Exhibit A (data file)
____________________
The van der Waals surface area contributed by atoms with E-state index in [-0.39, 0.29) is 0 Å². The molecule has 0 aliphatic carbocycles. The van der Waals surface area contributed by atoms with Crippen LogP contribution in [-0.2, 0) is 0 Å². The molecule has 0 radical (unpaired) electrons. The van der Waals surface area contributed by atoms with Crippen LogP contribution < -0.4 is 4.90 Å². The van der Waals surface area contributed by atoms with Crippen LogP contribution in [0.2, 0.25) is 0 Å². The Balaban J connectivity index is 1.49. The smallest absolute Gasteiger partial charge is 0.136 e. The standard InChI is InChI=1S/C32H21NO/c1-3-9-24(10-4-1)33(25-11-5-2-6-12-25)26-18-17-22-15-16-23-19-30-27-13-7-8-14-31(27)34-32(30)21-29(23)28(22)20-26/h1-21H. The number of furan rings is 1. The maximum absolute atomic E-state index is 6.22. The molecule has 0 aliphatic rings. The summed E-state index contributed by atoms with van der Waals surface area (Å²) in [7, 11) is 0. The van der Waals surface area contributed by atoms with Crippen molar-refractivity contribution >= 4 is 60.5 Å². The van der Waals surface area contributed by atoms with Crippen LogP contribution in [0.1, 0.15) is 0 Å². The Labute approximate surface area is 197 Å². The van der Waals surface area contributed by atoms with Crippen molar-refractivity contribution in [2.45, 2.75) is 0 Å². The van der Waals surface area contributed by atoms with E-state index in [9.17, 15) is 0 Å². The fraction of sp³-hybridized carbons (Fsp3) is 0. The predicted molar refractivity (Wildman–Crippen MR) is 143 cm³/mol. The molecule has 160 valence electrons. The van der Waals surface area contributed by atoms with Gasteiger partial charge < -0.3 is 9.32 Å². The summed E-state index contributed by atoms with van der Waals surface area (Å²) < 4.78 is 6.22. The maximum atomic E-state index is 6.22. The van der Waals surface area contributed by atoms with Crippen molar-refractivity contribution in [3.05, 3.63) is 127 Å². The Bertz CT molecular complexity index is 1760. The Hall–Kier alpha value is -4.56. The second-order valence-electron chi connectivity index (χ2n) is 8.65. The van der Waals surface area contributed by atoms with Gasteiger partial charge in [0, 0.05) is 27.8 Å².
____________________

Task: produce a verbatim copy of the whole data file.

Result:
The van der Waals surface area contributed by atoms with E-state index in [-0.39, 0.29) is 0 Å². The molecule has 0 aliphatic carbocycles. The van der Waals surface area contributed by atoms with Crippen LogP contribution in [-0.2, 0) is 0 Å². The molecule has 0 radical (unpaired) electrons. The van der Waals surface area contributed by atoms with Crippen LogP contribution < -0.4 is 4.90 Å². The van der Waals surface area contributed by atoms with Crippen LogP contribution in [0.2, 0.25) is 0 Å². The Balaban J connectivity index is 1.49. The smallest absolute Gasteiger partial charge is 0.136 e. The standard InChI is InChI=1S/C32H21NO/c1-3-9-24(10-4-1)33(25-11-5-2-6-12-25)26-18-17-22-15-16-23-19-30-27-13-7-8-14-31(27)34-32(30)21-29(23)28(22)20-26/h1-21H. The number of furan rings is 1. The maximum absolute atomic E-state index is 6.22. The molecule has 0 aliphatic rings. The summed E-state index contributed by atoms with van der Waals surface area (Å²) in [7, 11) is 0. The van der Waals surface area contributed by atoms with Crippen molar-refractivity contribution >= 4 is 60.5 Å². The van der Waals surface area contributed by atoms with Crippen LogP contribution in [0.1, 0.15) is 0 Å². The Labute approximate surface area is 197 Å². The van der Waals surface area contributed by atoms with Crippen molar-refractivity contribution in [2.45, 2.75) is 0 Å². The van der Waals surface area contributed by atoms with E-state index in [9.17, 15) is 0 Å². The fraction of sp³-hybridized carbons (Fsp3) is 0. The predicted molar refractivity (Wildman–Crippen MR) is 143 cm³/mol. The molecule has 160 valence electrons. The van der Waals surface area contributed by atoms with Gasteiger partial charge < -0.3 is 9.32 Å². The summed E-state index contributed by atoms with van der Waals surface area (Å²) < 4.78 is 6.22. The maximum atomic E-state index is 6.22. The van der Waals surface area contributed by atoms with Crippen molar-refractivity contribution in [3.05, 3.63) is 127 Å². The Bertz CT molecular complexity index is 1760. The Hall–Kier alpha value is -4.56. The second-order valence-electron chi connectivity index (χ2n) is 8.65. The van der Waals surface area contributed by atoms with Gasteiger partial charge in [0, 0.05) is 27.8 Å².